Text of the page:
|Docket No.||Op. Below||Argument||Opinion||Vote||Author||Term|
|20-660||9th Cir.||N/A||N/A||N/A||N/A||OT 2020|
Issues: (1) Whether the Supreme Court’s willfulness standard, which requires a showing that “the employer either knew or showed reckless disregard for the matter of whether its conduct was prohibited by the statute,” may be satisfied merely by a showing that a non-compliant employer was on notice of its general requirements under the Fair Labor Standards Act but had no actual knowledge of or reason to believe that it was not complying with any requirement of the FLSA; (2) whether the Employer Solutions Staffing Group was liable for overtime wages when there was no evidence that they knew or should have known that overtime wages were not properly being paid by a low-level employee; and (3) whether the Employer Solutions Staffing Group may seek contribution under the FLSA from other joint-employers for joint and several liability for an overtime wage award.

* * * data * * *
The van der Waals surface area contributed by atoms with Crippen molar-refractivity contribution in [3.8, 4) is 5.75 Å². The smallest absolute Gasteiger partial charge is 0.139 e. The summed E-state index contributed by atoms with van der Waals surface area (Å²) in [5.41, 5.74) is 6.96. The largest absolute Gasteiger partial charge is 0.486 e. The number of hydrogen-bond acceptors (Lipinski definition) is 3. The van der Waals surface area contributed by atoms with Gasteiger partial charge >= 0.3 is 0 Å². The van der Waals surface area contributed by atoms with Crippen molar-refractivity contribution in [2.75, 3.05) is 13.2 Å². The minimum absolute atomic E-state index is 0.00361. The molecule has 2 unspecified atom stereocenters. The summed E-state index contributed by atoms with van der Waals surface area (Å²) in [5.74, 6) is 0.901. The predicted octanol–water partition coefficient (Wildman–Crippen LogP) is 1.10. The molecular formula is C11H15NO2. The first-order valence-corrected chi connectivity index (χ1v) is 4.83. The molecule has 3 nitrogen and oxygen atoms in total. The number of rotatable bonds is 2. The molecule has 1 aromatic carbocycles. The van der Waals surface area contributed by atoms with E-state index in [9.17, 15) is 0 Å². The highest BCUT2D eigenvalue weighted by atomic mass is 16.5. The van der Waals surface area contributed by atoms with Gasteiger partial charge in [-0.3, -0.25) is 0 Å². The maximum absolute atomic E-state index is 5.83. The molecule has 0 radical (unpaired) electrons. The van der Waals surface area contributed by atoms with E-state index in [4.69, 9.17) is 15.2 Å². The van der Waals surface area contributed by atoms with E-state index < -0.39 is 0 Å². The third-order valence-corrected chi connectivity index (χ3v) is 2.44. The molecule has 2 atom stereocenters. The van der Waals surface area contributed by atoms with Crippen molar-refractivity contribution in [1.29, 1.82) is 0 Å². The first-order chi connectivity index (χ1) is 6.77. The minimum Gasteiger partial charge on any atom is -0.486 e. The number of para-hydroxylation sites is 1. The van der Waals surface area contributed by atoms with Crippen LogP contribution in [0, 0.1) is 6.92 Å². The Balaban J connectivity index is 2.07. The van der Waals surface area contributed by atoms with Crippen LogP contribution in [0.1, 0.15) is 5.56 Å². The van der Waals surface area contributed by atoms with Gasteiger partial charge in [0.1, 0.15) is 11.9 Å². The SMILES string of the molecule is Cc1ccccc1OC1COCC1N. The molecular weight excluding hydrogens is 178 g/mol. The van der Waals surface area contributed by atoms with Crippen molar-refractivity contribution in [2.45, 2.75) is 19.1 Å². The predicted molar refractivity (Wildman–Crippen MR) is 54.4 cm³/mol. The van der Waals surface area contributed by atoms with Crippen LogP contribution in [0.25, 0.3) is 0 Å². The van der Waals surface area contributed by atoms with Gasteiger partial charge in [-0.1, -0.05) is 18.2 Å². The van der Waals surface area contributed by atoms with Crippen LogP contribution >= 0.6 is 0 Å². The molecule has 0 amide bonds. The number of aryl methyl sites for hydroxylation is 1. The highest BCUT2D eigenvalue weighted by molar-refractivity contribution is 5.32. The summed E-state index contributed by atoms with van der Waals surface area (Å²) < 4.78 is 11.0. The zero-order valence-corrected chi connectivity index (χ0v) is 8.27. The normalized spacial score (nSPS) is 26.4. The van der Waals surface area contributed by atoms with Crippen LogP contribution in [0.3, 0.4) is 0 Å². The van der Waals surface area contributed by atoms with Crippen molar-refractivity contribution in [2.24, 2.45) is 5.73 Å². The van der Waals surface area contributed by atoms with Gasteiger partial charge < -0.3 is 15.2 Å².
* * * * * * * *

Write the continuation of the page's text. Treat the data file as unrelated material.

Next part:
|Date||Proceedings and Orders |
|Sep 09 2020||Petition for a writ of certiorari filed. (Response due December 14, 2020)|
|Dec 09 2020||Motion to extend the time to file a response from December 14, 2020 to January 13, 2021, submitted to The Clerk.|
|Dec 11 2020||Motion to extend the time to file a response is granted and the time is extended to and including January 13, 2021.|
|Jan 13 2021||Brief of respondent Eugene Scalia, Secretary of Labor in opposition filed.|
|Jan 25 2021||Reply of petitioners Employer Solutions Staffing Group, LLC, et al. filed. (Distributed)|
|Jan 27 2021||DISTRIBUTED for Conference of 2/19/2021.|
|Feb 22 2021||Petition DENIED.|
Having covered the Supreme Court for six decades, @lylden has seen a lot of changes at 1 First Street. In the latest piece in our series on the post-COVID court, Lyle examines how the court's pandemic operations could spur permanent reform.
How has COVID-19 changed the Supreme Court? And are any of those changes worth keeping? Today we launch a symposium examining those questions.
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